Every runner has done this and every runner has regretted it. The excitement and adrenaline of the start means you’ll be tempted to race off as soon as you hear the gun, and the pace is often fast at the beginning of a race. This is the tried and tested way to ruin your race plan when you run out of steam later on. Let the speed merchants go and focus on your own race and plan.
9. Look Out for Water Stations, Mile Markers and Marshalls
The pre-event information should tell you where these are on the course but the excitement of the race means you can easily miss your water station, or marshall pointing out the route so it’s important to stay alert and focused on these points. In particular watch out for water bottles on the ground at water stations that are a tripping hazard. It’s also very easy to miss mile markers, but these are important to make sure that you can keep track of your pace.
10. Your GPS Might Seem “Out”
You’ll often find a mis-match between the distance showing on your own GPS and the course markers. This is usually because during a race you can find yourself weaving around other runners as you overtake them – and as you’re doing so, your GPS measures this extra distance. So, while your GPS is telling you that you’ve hit mile 4, you might only be at 3.7 miles on the course. Keeping an eye on the mile markers will help you accurately keep on tabs on your pace and distance – don’t rely on your GPS alone.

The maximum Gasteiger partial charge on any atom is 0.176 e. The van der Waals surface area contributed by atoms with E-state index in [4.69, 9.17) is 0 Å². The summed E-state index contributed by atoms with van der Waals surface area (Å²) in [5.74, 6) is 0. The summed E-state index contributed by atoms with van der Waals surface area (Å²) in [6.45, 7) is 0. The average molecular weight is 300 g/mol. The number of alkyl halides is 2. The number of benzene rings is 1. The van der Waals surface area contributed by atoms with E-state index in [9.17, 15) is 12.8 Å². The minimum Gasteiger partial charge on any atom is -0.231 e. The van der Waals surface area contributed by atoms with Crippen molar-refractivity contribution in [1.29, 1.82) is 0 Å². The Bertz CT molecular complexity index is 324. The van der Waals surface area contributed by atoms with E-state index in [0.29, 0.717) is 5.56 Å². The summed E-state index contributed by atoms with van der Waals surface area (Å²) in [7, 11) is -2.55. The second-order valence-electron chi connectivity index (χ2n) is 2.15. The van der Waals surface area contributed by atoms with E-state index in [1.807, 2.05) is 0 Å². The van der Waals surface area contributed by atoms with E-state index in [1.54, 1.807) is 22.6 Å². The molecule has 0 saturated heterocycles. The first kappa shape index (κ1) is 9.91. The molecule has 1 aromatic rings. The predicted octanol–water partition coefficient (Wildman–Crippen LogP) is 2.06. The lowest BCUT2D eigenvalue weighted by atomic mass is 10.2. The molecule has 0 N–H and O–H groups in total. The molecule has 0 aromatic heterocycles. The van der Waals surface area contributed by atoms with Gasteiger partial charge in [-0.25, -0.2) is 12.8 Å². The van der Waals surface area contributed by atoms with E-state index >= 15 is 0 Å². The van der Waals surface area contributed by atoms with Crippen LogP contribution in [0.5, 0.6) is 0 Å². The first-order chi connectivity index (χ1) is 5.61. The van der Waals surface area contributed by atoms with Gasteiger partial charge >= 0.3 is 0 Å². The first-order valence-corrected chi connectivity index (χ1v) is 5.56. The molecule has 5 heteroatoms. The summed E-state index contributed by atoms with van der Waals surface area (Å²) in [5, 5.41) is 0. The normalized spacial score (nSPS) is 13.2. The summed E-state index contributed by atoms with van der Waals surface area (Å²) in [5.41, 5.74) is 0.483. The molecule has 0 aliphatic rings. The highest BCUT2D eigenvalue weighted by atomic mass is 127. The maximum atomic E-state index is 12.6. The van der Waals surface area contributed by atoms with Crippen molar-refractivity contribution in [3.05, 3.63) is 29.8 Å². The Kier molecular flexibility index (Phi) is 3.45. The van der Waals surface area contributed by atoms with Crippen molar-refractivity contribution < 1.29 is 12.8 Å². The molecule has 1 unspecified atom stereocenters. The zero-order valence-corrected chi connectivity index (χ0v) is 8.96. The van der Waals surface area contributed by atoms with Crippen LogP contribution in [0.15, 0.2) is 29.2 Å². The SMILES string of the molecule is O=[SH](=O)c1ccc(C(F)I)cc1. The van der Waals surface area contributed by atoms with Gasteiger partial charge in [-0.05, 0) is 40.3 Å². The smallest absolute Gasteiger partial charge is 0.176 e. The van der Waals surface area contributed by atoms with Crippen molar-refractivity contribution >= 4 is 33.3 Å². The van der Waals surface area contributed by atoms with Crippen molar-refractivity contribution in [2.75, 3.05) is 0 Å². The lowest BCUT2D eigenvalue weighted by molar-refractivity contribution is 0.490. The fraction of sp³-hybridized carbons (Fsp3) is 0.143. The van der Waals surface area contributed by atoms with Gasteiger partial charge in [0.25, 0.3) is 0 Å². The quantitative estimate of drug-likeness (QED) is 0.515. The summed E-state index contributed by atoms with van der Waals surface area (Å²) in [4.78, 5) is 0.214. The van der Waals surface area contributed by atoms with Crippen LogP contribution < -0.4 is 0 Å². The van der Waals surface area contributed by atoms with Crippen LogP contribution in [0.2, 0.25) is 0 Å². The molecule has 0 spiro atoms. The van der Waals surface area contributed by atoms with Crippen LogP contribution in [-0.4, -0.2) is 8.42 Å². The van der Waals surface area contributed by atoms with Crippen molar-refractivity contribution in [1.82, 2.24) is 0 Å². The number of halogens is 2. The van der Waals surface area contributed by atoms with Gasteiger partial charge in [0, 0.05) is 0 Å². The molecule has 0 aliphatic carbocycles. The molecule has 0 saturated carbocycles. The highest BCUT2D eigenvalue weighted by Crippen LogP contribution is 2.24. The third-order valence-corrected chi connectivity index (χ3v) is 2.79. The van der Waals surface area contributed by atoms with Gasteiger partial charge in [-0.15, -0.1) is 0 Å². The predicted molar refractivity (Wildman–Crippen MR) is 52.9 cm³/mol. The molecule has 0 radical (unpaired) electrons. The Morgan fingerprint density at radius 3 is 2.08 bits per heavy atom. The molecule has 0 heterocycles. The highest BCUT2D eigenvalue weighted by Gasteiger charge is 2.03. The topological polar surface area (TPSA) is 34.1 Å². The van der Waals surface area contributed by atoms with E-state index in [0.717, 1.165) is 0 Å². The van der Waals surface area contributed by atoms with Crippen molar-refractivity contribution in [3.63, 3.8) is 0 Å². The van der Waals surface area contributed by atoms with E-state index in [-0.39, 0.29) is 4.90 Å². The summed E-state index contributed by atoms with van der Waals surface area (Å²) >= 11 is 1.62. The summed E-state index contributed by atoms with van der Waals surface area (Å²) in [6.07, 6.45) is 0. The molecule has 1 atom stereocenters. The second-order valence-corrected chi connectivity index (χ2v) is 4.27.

11. It’s OK to Walk
There’s no shame in walking and most of us have done this at some point when we’ve started to struggle or many people race utilising a run/walk strategy. The important thing is that you finish the race. If you do need to walk, for whatever reason, make sure to move to the side of the course to allow the other runners to run past you and never walk in more than two abreast.
12. Smile for the Camera!
Warning - there may be photographers on the course. If you manage to spot one, make sure to smile. Your race pics are your race memories and ideally you’ll want to try to avoid facial expressions of pain, looking as though you’re trying not to cry and other varieties of race photo fails (we’ve all been there).
13. The Crowd is Your Friend
Crowd support can make your race and the crowds at races are always supportive, whether you’re an elite athlete or a beginner – and especially so when you’re tired. There’s nothing like a high five or hearing your name cheered to give you a mental boost when you’re flagging and the going is getting tough.
14. You probably won’t finish last (but it’s ok if you do)
Everyone’s worst fear is always finishing last. It’s important to know that a) it probably won’t happen and b) the running community is the most supportive there is. Every runner understands the journey you’ve been on to make it to the finish. So whether you’re first or last, you’ll be cheered home just the same.
15. Be Proud
When you cross the line, the glory is all yours, whether you’ve run a 5K or a marathon. Collect your medal and goody bag and go to meet family and friends, proud in the knowledge that you’ve achieved your goal.
Pick up a bottle of finisher’s water, rehydrate and if it’s chilly wrap up as soon as you can in foil or in warm clothes from your bag. If you can stomach it, try to have a small recovery snack as soon as possible. Where there are high numbers of runners at the finish there often isn’t a mobile phone reception – so arrange your meeting point with family and friends before the race.
Now it’s time to celebrate…and guaranteed, you’ve now been bitten by the racing bug, so how about signing up for the next one? Good luck!